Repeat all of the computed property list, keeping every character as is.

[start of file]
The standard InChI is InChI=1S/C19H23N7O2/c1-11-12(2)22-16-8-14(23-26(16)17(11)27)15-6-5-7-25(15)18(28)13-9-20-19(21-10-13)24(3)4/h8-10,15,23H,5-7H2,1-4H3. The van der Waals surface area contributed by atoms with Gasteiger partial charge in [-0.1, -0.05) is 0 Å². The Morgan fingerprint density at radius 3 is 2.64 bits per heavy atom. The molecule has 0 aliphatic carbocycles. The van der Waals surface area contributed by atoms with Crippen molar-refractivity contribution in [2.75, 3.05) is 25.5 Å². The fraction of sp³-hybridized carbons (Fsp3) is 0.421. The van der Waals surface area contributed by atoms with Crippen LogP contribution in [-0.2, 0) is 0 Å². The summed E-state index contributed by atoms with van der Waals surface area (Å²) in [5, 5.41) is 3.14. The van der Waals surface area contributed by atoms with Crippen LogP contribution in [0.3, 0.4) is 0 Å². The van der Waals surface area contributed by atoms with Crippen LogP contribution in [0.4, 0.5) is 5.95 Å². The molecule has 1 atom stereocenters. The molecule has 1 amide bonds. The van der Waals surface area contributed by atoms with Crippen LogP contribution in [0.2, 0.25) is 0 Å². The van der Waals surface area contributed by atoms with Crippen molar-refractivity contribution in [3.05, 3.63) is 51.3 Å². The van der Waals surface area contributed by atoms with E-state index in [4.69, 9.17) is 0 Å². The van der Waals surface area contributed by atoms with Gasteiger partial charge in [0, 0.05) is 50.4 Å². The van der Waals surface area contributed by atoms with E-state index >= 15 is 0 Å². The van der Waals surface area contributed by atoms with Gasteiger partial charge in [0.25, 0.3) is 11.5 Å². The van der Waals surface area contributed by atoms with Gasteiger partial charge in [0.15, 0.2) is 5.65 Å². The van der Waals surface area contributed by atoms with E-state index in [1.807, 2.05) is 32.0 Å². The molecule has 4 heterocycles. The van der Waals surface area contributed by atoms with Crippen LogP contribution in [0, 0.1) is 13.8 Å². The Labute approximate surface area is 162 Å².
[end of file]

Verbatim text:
The standard InChI is InChI=1S/C19H23N7O2/c1-11-12(2)22-16-8-14(23-26(16)17(11)27)15-6-5-7-25(15)18(28)13-9-20-19(21-10-13)24(3)4/h8-10,15,23H,5-7H2,1-4H3. The van der Waals surface area contributed by atoms with Gasteiger partial charge in [-0.1, -0.05) is 0 Å². The Morgan fingerprint density at radius 3 is 2.64 bits per heavy atom. The molecule has 0 aliphatic carbocycles. The van der Waals surface area contributed by atoms with Crippen molar-refractivity contribution in [2.75, 3.05) is 25.5 Å². The fraction of sp³-hybridized carbons (Fsp3) is 0.421. The van der Waals surface area contributed by atoms with Crippen LogP contribution in [-0.2, 0) is 0 Å². The summed E-state index contributed by atoms with van der Waals surface area (Å²) in [5, 5.41) is 3.14. The van der Waals surface area contributed by atoms with Crippen LogP contribution in [0.3, 0.4) is 0 Å². The van der Waals surface area contributed by atoms with Crippen LogP contribution in [0.4, 0.5) is 5.95 Å². The molecule has 1 atom stereocenters. The molecule has 1 amide bonds. The van der Waals surface area contributed by atoms with Crippen LogP contribution in [0.2, 0.25) is 0 Å². The van der Waals surface area contributed by atoms with Crippen molar-refractivity contribution in [3.05, 3.63) is 51.3 Å². The van der Waals surface area contributed by atoms with E-state index in [4.69, 9.17) is 0 Å². The van der Waals surface area contributed by atoms with Gasteiger partial charge in [0, 0.05) is 50.4 Å². The van der Waals surface area contributed by atoms with E-state index >= 15 is 0 Å². The van der Waals surface area contributed by atoms with Gasteiger partial charge in [0.25, 0.3) is 11.5 Å². The van der Waals surface area contributed by atoms with Gasteiger partial charge in [0.15, 0.2) is 5.65 Å². The van der Waals surface area contributed by atoms with E-state index in [1.807, 2.05) is 32.0 Å². The molecule has 4 heterocycles. The van der Waals surface area contributed by atoms with Crippen LogP contribution in [0, 0.1) is 13.8 Å². The Labute approximate surface area is 162 Å².